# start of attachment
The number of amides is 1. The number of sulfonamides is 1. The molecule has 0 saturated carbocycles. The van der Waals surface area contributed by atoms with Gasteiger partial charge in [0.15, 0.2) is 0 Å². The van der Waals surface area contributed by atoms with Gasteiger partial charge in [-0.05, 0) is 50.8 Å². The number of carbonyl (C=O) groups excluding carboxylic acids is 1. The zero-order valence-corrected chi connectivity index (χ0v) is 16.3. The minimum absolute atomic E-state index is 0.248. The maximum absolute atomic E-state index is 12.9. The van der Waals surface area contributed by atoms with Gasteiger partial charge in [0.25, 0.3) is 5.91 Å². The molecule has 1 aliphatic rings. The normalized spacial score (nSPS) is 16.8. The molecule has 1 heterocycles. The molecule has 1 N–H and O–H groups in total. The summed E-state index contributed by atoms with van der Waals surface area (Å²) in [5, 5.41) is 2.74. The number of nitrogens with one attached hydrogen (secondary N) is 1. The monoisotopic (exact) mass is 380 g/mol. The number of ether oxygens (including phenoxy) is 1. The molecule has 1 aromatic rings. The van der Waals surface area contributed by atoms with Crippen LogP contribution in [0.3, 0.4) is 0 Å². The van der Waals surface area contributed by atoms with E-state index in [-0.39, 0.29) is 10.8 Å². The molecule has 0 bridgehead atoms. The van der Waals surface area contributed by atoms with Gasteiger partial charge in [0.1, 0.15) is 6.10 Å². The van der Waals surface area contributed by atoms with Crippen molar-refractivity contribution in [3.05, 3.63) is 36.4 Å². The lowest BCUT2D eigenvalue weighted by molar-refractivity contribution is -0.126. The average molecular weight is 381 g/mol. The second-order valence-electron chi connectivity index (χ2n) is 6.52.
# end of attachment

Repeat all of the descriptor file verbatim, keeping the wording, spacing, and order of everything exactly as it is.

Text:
The number of amides is 1. The number of sulfonamides is 1. The molecule has 0 saturated carbocycles. The van der Waals surface area contributed by atoms with Gasteiger partial charge in [0.15, 0.2) is 0 Å². The van der Waals surface area contributed by atoms with Gasteiger partial charge in [-0.05, 0) is 50.8 Å². The number of carbonyl (C=O) groups excluding carboxylic acids is 1. The zero-order valence-corrected chi connectivity index (χ0v) is 16.3. The minimum absolute atomic E-state index is 0.248. The maximum absolute atomic E-state index is 12.9. The van der Waals surface area contributed by atoms with Gasteiger partial charge in [0.25, 0.3) is 5.91 Å². The molecule has 1 aliphatic rings. The normalized spacial score (nSPS) is 16.8. The molecule has 1 heterocycles. The molecule has 1 N–H and O–H groups in total. The summed E-state index contributed by atoms with van der Waals surface area (Å²) in [5, 5.41) is 2.74. The number of nitrogens with one attached hydrogen (secondary N) is 1. The monoisotopic (exact) mass is 380 g/mol. The number of ether oxygens (including phenoxy) is 1. The molecule has 1 aromatic rings. The van der Waals surface area contributed by atoms with Crippen LogP contribution in [0.3, 0.4) is 0 Å². The van der Waals surface area contributed by atoms with E-state index in [-0.39, 0.29) is 10.8 Å². The molecule has 0 bridgehead atoms. The van der Waals surface area contributed by atoms with Gasteiger partial charge in [0.1, 0.15) is 6.10 Å². The van der Waals surface area contributed by atoms with Crippen molar-refractivity contribution in [3.05, 3.63) is 36.4 Å². The lowest BCUT2D eigenvalue weighted by molar-refractivity contribution is -0.126. The average molecular weight is 381 g/mol. The second-order valence-electron chi connectivity index (χ2n) is 6.52.